Former New York City Mayor Michael Bloomberg said Thursday that his presidential campaign is opening eight offices throughout Minnesota and will have 50 employees in the next two weeks.
“I have an interest in making sure this state remains blue,” Bloomberg said in an interview, minutes before he spoke to a crowd of more than 100 people at the opening of his Minnesota campaign headquarters in downtown Minneapolis.
To that end, Bloomberg said, he intends to keep those offices open through the general election in November even if he is not the Democratic nominee. The goal would be to defeat President Donald Trump and to assist Minnesota Democrats running for Congress and other important offices.
Minnesota’s Democratic presidential primary is March 3; early voting started last Friday. Bloomberg’s retinue of paid staffers will dwarf that of his Democratic rivals save for Sen. Amy Klobuchar, the home-state senator whose presidential campaign is headquartered not far away in northeast Minneapolis.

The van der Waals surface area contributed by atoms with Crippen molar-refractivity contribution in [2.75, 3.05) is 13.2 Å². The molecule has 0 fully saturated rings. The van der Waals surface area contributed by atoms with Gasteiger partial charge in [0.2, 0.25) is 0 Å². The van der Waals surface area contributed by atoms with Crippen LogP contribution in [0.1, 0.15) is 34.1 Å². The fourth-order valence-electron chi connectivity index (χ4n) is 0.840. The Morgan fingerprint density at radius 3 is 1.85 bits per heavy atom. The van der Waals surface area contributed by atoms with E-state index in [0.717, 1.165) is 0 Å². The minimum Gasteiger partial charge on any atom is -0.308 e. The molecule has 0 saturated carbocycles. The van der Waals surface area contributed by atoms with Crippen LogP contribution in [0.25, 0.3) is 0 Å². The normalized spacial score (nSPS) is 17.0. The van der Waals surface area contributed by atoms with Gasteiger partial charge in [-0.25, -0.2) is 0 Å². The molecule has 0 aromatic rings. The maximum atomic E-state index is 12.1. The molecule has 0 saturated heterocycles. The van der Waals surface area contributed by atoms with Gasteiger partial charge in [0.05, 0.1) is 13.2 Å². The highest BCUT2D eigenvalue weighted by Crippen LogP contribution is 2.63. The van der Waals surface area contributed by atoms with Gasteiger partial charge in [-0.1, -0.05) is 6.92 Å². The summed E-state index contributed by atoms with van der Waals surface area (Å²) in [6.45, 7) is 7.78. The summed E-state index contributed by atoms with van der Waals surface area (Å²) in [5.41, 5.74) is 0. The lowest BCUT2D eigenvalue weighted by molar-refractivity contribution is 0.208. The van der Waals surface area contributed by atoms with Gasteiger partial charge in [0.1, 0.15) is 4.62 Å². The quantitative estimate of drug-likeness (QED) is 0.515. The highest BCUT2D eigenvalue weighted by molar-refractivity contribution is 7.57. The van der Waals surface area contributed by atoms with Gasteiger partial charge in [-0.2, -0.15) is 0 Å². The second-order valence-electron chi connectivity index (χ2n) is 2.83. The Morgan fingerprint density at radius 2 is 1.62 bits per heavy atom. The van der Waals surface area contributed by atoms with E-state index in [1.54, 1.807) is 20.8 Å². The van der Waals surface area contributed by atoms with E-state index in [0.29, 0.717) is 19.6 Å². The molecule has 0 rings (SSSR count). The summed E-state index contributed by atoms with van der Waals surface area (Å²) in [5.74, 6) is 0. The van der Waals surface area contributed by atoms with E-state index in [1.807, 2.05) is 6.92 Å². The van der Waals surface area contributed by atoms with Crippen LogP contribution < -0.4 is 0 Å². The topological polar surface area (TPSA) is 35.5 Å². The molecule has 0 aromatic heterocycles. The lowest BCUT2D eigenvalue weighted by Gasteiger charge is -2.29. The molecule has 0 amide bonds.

Former Vice President Joe Biden, Sens. Bernie Sanders and Elizabeth Warren, and former South Bend, Ind., Mayor Pete Buttigieg all have one or more campaign workers on the ground in Minnesota.
Bloomberg’s two campaign visits to Minnesota this month also put him well ahead of his competition in terms of recent local appearances. A billionaire who is funding his own campaign, Bloomberg is pursuing an unconventional campaign strategy that has him putting little emphasis on early states like Iowa and New Hampshire, where the other candidates are spending most of their time right now.
In a speech of about 15 minutes at the Warehouse District office, Bloomberg said his top priorities as president would be affordable health care, reducing income inequality through changes in tax policy and job opportunities, and a strong public education system nationwide.
He focused much of his speech on critiques of Trump. “We can’t afford another four years of what’s going on in Washington,” Bloomberg said.